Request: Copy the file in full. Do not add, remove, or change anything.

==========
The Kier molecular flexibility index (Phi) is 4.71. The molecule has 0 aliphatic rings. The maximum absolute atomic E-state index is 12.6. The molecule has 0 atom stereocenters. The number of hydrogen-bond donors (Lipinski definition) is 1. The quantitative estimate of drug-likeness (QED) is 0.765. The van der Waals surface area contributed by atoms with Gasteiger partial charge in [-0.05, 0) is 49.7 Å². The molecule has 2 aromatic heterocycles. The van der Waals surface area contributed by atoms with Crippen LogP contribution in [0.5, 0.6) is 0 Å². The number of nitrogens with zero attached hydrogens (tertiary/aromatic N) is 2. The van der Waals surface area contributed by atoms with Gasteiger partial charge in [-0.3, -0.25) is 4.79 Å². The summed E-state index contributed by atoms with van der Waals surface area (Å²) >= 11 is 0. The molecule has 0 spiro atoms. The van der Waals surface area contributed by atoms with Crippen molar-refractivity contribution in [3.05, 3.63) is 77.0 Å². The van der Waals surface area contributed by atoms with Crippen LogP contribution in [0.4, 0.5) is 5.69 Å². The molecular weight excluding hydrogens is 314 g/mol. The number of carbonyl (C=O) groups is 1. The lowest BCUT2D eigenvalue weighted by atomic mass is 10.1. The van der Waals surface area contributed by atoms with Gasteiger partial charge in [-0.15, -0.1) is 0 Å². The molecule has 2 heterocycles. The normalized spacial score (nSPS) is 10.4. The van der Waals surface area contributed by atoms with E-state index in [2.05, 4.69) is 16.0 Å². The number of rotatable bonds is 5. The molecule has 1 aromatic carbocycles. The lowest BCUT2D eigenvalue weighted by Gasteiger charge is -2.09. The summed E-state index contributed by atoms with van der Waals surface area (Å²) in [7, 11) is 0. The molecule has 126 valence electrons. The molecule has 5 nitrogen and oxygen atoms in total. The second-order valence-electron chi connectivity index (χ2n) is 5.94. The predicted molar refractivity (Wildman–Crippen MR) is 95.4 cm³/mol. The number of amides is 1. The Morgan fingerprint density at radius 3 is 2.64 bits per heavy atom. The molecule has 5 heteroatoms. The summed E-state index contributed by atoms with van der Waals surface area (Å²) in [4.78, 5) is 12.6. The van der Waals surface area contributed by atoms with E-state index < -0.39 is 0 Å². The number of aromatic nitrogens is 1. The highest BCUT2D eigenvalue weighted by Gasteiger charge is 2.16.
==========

The Kier molecular flexibility index (Phi) is 4.71. The molecule has 0 aliphatic rings. The maximum absolute atomic E-state index is 12.6. The molecule has 0 atom stereocenters. The number of hydrogen-bond donors (Lipinski definition) is 1. The quantitative estimate of drug-likeness (QED) is 0.765. The van der Waals surface area contributed by atoms with Gasteiger partial charge in [-0.05, 0) is 49.7 Å². The molecule has 2 aromatic heterocycles. The van der Waals surface area contributed by atoms with Crippen LogP contribution in [0.5, 0.6) is 0 Å². The number of nitrogens with zero attached hydrogens (tertiary/aromatic N) is 2. The van der Waals surface area contributed by atoms with Gasteiger partial charge in [-0.3, -0.25) is 4.79 Å². The summed E-state index contributed by atoms with van der Waals surface area (Å²) >= 11 is 0. The molecule has 0 spiro atoms. The van der Waals surface area contributed by atoms with Crippen molar-refractivity contribution in [3.05, 3.63) is 77.0 Å². The van der Waals surface area contributed by atoms with Crippen LogP contribution in [0.4, 0.5) is 5.69 Å². The molecular weight excluding hydrogens is 314 g/mol. The number of carbonyl (C=O) groups is 1. The lowest BCUT2D eigenvalue weighted by atomic mass is 10.1. The van der Waals surface area contributed by atoms with Gasteiger partial charge in [-0.15, -0.1) is 0 Å². The molecule has 2 heterocycles. The normalized spacial score (nSPS) is 10.4. The van der Waals surface area contributed by atoms with E-state index in [2.05, 4.69) is 16.0 Å². The number of rotatable bonds is 5. The molecule has 1 aromatic carbocycles. The lowest BCUT2D eigenvalue weighted by Gasteiger charge is -2.09. The summed E-state index contributed by atoms with van der Waals surface area (Å²) in [7, 11) is 0. The molecule has 126 valence electrons. The molecule has 5 nitrogen and oxygen atoms in total. The second-order valence-electron chi connectivity index (χ2n) is 5.94. The predicted molar refractivity (Wildman–Crippen MR) is 95.4 cm³/mol. The number of amides is 1. The Morgan fingerprint density at radius 3 is 2.64 bits per heavy atom. The molecule has 5 heteroatoms. The summed E-state index contributed by atoms with van der Waals surface area (Å²) in [4.78, 5) is 12.6. The van der Waals surface area contributed by atoms with E-state index < -0.39 is 0 Å². The number of aromatic nitrogens is 1. The highest BCUT2D eigenvalue weighted by Gasteiger charge is 2.16.